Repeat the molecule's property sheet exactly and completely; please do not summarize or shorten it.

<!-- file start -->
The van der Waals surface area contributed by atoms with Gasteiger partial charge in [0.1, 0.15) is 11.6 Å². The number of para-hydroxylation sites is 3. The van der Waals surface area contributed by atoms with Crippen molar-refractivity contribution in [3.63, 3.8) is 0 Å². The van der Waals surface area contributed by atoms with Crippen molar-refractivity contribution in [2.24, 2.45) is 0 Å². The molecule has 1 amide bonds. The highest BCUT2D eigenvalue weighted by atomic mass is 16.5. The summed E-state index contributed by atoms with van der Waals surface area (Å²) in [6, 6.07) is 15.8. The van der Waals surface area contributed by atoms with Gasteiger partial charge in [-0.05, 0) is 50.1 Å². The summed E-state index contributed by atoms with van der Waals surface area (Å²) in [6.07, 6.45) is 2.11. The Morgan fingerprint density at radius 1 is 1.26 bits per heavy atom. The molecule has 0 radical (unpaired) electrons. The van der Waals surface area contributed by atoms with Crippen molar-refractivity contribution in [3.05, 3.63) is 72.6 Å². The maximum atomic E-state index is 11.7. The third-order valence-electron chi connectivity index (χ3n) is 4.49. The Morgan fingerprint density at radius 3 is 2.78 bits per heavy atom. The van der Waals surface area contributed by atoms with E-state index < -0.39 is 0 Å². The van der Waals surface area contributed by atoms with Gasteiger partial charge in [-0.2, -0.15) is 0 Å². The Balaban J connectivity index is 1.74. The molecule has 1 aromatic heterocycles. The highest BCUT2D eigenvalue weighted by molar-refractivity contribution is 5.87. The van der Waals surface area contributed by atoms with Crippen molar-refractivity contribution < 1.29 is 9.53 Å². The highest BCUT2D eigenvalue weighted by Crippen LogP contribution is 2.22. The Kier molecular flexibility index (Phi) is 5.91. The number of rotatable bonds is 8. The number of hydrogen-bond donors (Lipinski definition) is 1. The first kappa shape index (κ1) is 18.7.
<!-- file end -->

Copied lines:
The van der Waals surface area contributed by atoms with Gasteiger partial charge in [0.1, 0.15) is 11.6 Å². The number of para-hydroxylation sites is 3. The van der Waals surface area contributed by atoms with Crippen molar-refractivity contribution in [3.63, 3.8) is 0 Å². The van der Waals surface area contributed by atoms with Crippen molar-refractivity contribution in [2.24, 2.45) is 0 Å². The molecule has 1 amide bonds. The highest BCUT2D eigenvalue weighted by atomic mass is 16.5. The summed E-state index contributed by atoms with van der Waals surface area (Å²) in [6, 6.07) is 15.8. The van der Waals surface area contributed by atoms with Gasteiger partial charge in [-0.05, 0) is 50.1 Å². The summed E-state index contributed by atoms with van der Waals surface area (Å²) in [6.07, 6.45) is 2.11. The Morgan fingerprint density at radius 1 is 1.26 bits per heavy atom. The molecule has 0 radical (unpaired) electrons. The van der Waals surface area contributed by atoms with Crippen molar-refractivity contribution in [3.05, 3.63) is 72.6 Å². The maximum atomic E-state index is 11.7. The third-order valence-electron chi connectivity index (χ3n) is 4.49. The Morgan fingerprint density at radius 3 is 2.78 bits per heavy atom. The van der Waals surface area contributed by atoms with E-state index < -0.39 is 0 Å². The van der Waals surface area contributed by atoms with Gasteiger partial charge in [-0.2, -0.15) is 0 Å². The Balaban J connectivity index is 1.74. The molecule has 1 aromatic heterocycles. The highest BCUT2D eigenvalue weighted by molar-refractivity contribution is 5.87. The van der Waals surface area contributed by atoms with Crippen molar-refractivity contribution < 1.29 is 9.53 Å². The highest BCUT2D eigenvalue weighted by Crippen LogP contribution is 2.22. The Kier molecular flexibility index (Phi) is 5.91. The number of rotatable bonds is 8. The number of hydrogen-bond donors (Lipinski definition) is 1. The first kappa shape index (κ1) is 18.7.